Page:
Friday, September 24, 2010

What Gives Meaning to Human Life?

I want to revisit an idea from one of my earlier posts, on materialism. Theists and anti-Atheists argue that materialism implies:
  1. There is no ultimate meaning.
  2. Human lives are meaningless.
This argument is fairly common, so I do not feel the need to provide a number of links and references. I hope that one link will suffice, to the ID website Uncommon Descent. Several comments in the linked thread give one or both implications I identify above.

Returning to the two implications, we see first that the exact claim of #1 needs clarification and second that claim #2 seems obviously to be false.

With #1, I do not see the direct implication of materialism and the absence of ultimate meaning. With # 2, I think it’s obvious that people can themselves determine a meaning or multiple meanings for their lives. Example meanings might include family, occupation, knowledge, and wealth. People can and do live with a sense of priorities and obligations, and these are the hallmarks of meaning.

To clarify #1, we might use the claim in a simple syllogism:
  • If materialism is true, then there is no ultimate meaning to human life.
  • Lack of ultimate meaning is undesirable.
  • Therefore, it is undesirable that materialism would be true.

I think this is a valid argument, but it is unsound. I disagree with the second premise and cannot tell whether the first premise is true. So, although we understand the function of the premise, we’re back to my original confusion. Let’s back into another syllogism by making the premise into a conclusion:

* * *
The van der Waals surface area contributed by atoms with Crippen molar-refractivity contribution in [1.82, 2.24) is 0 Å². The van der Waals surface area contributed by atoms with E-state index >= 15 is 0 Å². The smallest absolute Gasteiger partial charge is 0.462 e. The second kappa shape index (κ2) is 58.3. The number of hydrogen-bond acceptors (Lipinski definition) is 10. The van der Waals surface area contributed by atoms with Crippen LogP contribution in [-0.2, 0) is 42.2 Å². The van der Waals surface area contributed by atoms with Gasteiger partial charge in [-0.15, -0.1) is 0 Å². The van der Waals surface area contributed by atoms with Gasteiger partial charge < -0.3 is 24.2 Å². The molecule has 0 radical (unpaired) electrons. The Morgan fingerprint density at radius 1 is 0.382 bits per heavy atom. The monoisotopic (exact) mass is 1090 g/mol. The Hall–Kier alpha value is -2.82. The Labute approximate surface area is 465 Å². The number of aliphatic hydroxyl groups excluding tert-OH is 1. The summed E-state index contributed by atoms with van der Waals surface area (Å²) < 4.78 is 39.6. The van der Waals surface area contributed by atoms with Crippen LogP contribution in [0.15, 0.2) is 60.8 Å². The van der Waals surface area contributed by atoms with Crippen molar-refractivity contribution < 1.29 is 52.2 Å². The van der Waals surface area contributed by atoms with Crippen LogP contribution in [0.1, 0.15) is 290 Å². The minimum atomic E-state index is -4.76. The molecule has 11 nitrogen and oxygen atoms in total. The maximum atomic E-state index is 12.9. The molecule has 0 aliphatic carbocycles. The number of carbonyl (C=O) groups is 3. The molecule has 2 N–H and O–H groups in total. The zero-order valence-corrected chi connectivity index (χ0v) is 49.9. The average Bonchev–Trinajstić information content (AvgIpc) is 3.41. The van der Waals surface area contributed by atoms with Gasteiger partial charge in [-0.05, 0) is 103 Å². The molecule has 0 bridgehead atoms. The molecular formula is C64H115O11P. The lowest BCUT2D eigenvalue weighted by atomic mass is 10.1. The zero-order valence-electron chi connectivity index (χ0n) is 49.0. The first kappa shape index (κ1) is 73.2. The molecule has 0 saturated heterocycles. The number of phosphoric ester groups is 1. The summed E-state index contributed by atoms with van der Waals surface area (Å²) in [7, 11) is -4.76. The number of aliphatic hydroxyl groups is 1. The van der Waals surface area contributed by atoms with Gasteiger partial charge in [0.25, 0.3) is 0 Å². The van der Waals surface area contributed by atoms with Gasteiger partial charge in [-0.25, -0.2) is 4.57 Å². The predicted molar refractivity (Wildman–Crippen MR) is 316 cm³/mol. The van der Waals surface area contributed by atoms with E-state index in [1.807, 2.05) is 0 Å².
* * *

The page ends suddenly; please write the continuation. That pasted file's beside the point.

• If materialism is true, then X.
  • If X is true, then there is no ultimate meaning to human life.
  • If materialism is true, then there is no ultimate meaning to human life.

Our syllogism has succeeded in allowing us to define what we need to understand. Some property of materialism, X, precludes the existence of ultimate meaning such that X and the existence of ultimate meaning cannot both be true. In any case, the syllogism seems to indicate this preclusion. I think it's more prudent to see if we can understand X before assessing the validity of the claim that X and the existence of ultimate meaning exclude each other.

To understand what X is, then, we need to ask and understand what gives meaning--and then ultimate meaning--to human life. In a future post or posts, I hope to explore what specifically might fit into this X position.


  1. NEW GAME WITH YOU LITTLE F*CKERS - SPEAK N DIE. Come see the latest DM videos for your viewing pleasure!


    And the Pope is 100% correct: The Nazis and the atheists both wish to ABOLISH FAITH....


    hawking is WRONG

    science cannot explain NOTHING!



  2. Wow, I first-class nutbag commenting here. How nice.

    Now fuck off.


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